How to keep your home safe against cold-weather threats

The cold, dark winter months bring with them a much greater risk of problems with your property – from the threat of frozen or burst pipes, to the increased chance of being burgled. Even a cosy fire can add to the domestic hazards you face.

But winter doesn’t have to be so testing. Here are some simple steps you can take now to protect your home against the most common problems.

Beat the big freeze

It’s inevitable that there will be at least one or two periods of very cold weather every year, leading not only to increased heating bills, but also the risk of damage to pipes. Here’s how to prepare:

  • Lag outside pipes to prevent them freezing and then bursting in the cold.
  • Leave the heating on low when you go away at a constant level of at least 15°C to ensure internal pipes don’t get too frosty.
  • Make sure you know where the stop cock is in case you do suffer a leak.
  • In severe cold weather, leave the loft hatch open if you are going to be away for a few days or more, to let heat into the roof space if you have a water tank in there.
  • Insulate the sides and top of the water tank in the loft, but leave the underside clear to allow warmth from below to penetrate and prevent the tank from freezing.


Weather the storm

Winter weather means a greater likelihood of high winds, storms and of course snow, all of which can take their toll on your home. In late autumn or early winter, it is worth taking a few preventative measures:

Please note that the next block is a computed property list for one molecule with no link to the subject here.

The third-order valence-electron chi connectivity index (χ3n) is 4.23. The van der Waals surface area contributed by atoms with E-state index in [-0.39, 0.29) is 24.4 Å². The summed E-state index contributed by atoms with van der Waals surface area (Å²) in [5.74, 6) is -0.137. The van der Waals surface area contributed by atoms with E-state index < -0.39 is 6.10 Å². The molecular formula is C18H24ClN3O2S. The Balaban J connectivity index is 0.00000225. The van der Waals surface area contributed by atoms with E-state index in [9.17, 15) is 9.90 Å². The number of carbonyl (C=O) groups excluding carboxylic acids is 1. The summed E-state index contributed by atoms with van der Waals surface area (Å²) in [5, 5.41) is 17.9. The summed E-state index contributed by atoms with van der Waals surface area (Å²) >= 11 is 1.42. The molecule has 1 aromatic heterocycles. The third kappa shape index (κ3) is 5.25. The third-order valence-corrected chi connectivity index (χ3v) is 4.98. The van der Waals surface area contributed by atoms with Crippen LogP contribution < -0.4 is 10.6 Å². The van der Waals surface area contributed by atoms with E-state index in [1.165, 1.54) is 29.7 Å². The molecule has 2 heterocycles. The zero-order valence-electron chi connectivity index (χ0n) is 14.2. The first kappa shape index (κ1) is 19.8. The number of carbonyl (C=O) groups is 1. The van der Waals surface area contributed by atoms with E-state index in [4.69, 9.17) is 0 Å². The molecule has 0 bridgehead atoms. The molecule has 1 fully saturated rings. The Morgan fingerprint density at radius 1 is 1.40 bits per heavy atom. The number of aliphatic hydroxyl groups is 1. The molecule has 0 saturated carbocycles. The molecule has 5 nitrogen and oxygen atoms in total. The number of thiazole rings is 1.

• Check your roof for missing slates, not forgetting felt on sheds and garages – if necessary call in the experts rather than attempt to inspect high roofs yourself.
  • Keep your gutters, gullies and drains, including downpipes, clear of autumn leaves.
  • Cut back low-hanging tree branches which could be brought down by strong winds or heavy snow.


Keep burglars at bay

The long winter nights provide extra cover for burglars. Make their lives more difficult by:

  • Investing in a burglar alarm, or even just a siren box, which can act as a visual deterrent.
  • Making sure your doors are strong and in good condition; fit good-quality mortice deadlocks where possible.
  • Ensuring that French doors are fitted with top and bottom mortice locks.
  • Not leaving spare home or car keys in view from outside, or near windows or letterboxes.


Minimise domestic fire hazards

Open fires, the use of candles and fireworks all increase the chances of a domestic fire in the winter. Keep the risk to a minimum by following these tips:

  • Install a functioning smoke detector and test it regularly.
  • Avoid leaving candles unattended, in a draft or somewhere they may be knocked over; and keep a guard in front of an open fire if you’re out of the room.
  • Set off fireworks for New Year or Bonfire Night celebrations well away from the house and from any over-hanging trees. If you live in or near thatched homes, it’s perhaps best to leave fireworks to organised displays.
  • Invest in a couple of fire extinguishers – keep them handy and know how to use them.
  • Don’t fill a chip pan more than one third full of fat or oil.
  • Always switch off electric blankets before getting into bed and make sure they carry a safety mark.